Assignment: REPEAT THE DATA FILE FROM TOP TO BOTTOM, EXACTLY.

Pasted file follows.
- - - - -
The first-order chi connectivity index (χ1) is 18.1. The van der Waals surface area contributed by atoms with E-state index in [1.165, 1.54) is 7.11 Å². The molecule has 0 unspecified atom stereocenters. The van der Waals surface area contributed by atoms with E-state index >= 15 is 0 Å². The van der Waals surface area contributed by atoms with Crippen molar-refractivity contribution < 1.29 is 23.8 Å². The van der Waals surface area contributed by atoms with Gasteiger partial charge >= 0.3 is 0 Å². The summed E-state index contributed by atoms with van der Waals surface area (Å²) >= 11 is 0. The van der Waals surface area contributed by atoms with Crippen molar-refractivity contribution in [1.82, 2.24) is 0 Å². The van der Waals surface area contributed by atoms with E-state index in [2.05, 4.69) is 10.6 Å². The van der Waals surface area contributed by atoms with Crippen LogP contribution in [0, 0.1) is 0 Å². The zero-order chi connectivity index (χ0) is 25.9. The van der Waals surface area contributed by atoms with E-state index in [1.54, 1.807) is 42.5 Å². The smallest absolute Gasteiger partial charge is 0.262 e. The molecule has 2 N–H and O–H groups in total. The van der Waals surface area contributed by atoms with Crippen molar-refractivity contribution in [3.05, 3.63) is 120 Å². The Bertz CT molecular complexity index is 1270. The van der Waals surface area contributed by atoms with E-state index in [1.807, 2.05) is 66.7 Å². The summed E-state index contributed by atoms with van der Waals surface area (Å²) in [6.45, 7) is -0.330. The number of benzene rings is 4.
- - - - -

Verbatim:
The first-order chi connectivity index (χ1) is 18.1. The van der Waals surface area contributed by atoms with E-state index in [1.165, 1.54) is 7.11 Å². The molecule has 0 unspecified atom stereocenters. The van der Waals surface area contributed by atoms with E-state index >= 15 is 0 Å². The van der Waals surface area contributed by atoms with Crippen molar-refractivity contribution < 1.29 is 23.8 Å². The van der Waals surface area contributed by atoms with Gasteiger partial charge >= 0.3 is 0 Å². The summed E-state index contributed by atoms with van der Waals surface area (Å²) >= 11 is 0. The van der Waals surface area contributed by atoms with Crippen molar-refractivity contribution in [1.82, 2.24) is 0 Å². The van der Waals surface area contributed by atoms with E-state index in [2.05, 4.69) is 10.6 Å². The van der Waals surface area contributed by atoms with Crippen LogP contribution in [0, 0.1) is 0 Å². The zero-order chi connectivity index (χ0) is 25.9. The van der Waals surface area contributed by atoms with E-state index in [1.54, 1.807) is 42.5 Å². The smallest absolute Gasteiger partial charge is 0.262 e. The molecule has 2 N–H and O–H groups in total. The van der Waals surface area contributed by atoms with Crippen molar-refractivity contribution in [3.05, 3.63) is 120 Å². The Bertz CT molecular complexity index is 1270. The van der Waals surface area contributed by atoms with E-state index in [1.807, 2.05) is 66.7 Å². The summed E-state index contributed by atoms with van der Waals surface area (Å²) in [6.45, 7) is -0.330. The number of benzene rings is 4.